The Assange Precedent: The Spark That Lit The Fire In The War On Journalism

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Above Photo: The public must engage in order to end this war on journalism. (Photo: Jack Taylor/Getty Images)

This is the most important press freedom case of the 21st century.

At the hearing on Thursday, at Westminster in London, the timetable for Julian Assange’s US extradition case was worked out. Assange’s US legal teams made an application to have the extradition hearing split. His defense lawyer, Edward Fitzgerald, emphasized to the court that they won’t be ready to call the main body of their evidence until after the first week of the hearing, which is now set to start at the end of February.

Assange has been indicted on 17 counts of espionage, for his publishing of documents concerning the US wars in Iran and Afghanistan, and torture in the Guantanamo Bay prison. During his previous hearing on Monday, January 13, his lawyer, Gareth Peirce, raised concern about Assange’s lack of access to legal counsel, making it difficult for him to adequately prepare for his defense as he faces sentences that carry prison time of up to 175 years.

Recently, new evidence has emerged showing that the CIA hired the Spanish security company, US Global, to spy on Assange inside the Ecuadorian Embassy in London, while Assange was living under political asylum. The targets of this surveillance included his lawyers, doctors and visitors. Now, three former employees of the company came forward as witnesses confirming that their then-boss, David Morales, ordered workers to install new embassy video cameras with audio recording capacity in December 2017.

Outside the court after the hearing, WikiLeaks editor-in-chief Kristinn Hrafnsson said, “We have now learnt from submissions and affidavits presented by the US… that they do not consider foreign nationals to have a First Amendment protection.” He reiterated how this is a political persecution of a journalist, and is a grave attack on press freedom worldwide.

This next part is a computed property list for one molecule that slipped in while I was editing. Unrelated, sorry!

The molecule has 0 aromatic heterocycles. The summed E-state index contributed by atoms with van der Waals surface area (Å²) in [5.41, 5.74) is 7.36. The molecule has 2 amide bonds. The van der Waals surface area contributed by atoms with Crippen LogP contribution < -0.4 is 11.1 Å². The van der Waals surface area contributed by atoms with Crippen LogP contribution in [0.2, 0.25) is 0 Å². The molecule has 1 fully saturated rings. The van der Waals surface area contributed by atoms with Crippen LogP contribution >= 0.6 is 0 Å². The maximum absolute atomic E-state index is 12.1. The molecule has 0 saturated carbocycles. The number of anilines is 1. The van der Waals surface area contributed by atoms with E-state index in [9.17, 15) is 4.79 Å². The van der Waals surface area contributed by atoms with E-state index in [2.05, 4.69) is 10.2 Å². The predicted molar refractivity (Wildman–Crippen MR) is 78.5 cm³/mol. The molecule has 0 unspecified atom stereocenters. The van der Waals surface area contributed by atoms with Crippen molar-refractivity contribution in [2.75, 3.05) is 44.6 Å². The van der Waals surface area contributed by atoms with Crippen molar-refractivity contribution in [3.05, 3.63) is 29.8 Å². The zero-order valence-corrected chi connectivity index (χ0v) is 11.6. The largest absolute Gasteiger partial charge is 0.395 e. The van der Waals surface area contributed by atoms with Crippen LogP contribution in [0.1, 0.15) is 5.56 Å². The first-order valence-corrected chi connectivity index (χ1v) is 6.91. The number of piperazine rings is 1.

John Reed, a representative from “Don’t Extradite Assange”, the UK-based campaign effort set up by WikiLeaks, also spoke to the press:

“If Assange is extradited he will immediately be placed under ‘Special Administrative Measures‘. That means that he will not be able to speak to the press or the public, and neither will his legal team… He will be put in a black hole …”.

He then alerted the public, “This is war on journalism. No journalism can be safe in this current prosecution. If the trial of Julian Assange is allowed to go ahead, this would happen.”

Assange’s legal team has been warning about the threat to press freedom by the US government’s judicial overreach to prosecute a foreign journalist, with their two-edged sword of denying the First Amendment protection, while applying the Espionage Act.

The established media also warned of this when the charges against Assange were first revealed in late 2018. The New York Times stated on the prosecution of WikiLeaks founder, “An indictment centering on the publication of information of public interest … would create a precedent with profound implications for press freedoms.” The Atlantic said, “If the U.S. government can prosecute the WikiLeaks editor for publishing classified material, then every media outlet is at risk”.

Now, the “Assange precedent” seems to be being quietly established. The spark of the war on journalism now has enlarged. On Tuesday, Glenn Greenwald, a journalist at The Intercept, was charged with cybercrimes in Brazil. Press-freedom groups swiftly came to his defense, condemning the Brazilian government’s act of criminalization of journalism. James Jaffer, director, knight First Amendment Institute at Columbia University pointed out the striking similarities between Greenwald’s and Assange’s case:

“Terrible to see this. The theory that journalists can be prosecuted for publishing info that others obtained unlawfully (which I assume is the theory here, notwithstanding prosecution spin) is of course the basis for the US’s indictment of Assange, too.”

As the assault on the First Amendment escalates around the globe, Assange, a prisoner of this war, remains in complete isolation in Belmarsh Prison in London. Since September 22, 2019, he has been detained solely for the purposes of the US extradition request.

The UN Special Rapporteur on Torture, Nils Melzer, has raised concerns and indicated that Assange, whose health has entered a ‘downward spiral’ inside prison, is a victim of psychological torture.

Assange’s extradition hearing is now set to proceed in two parts from the beginning of February 24, for one to two weeks and then continue further from May 18 for three more weeks. This is the most important press freedom case of the 21st century. The public must engage in order to end this war on journalism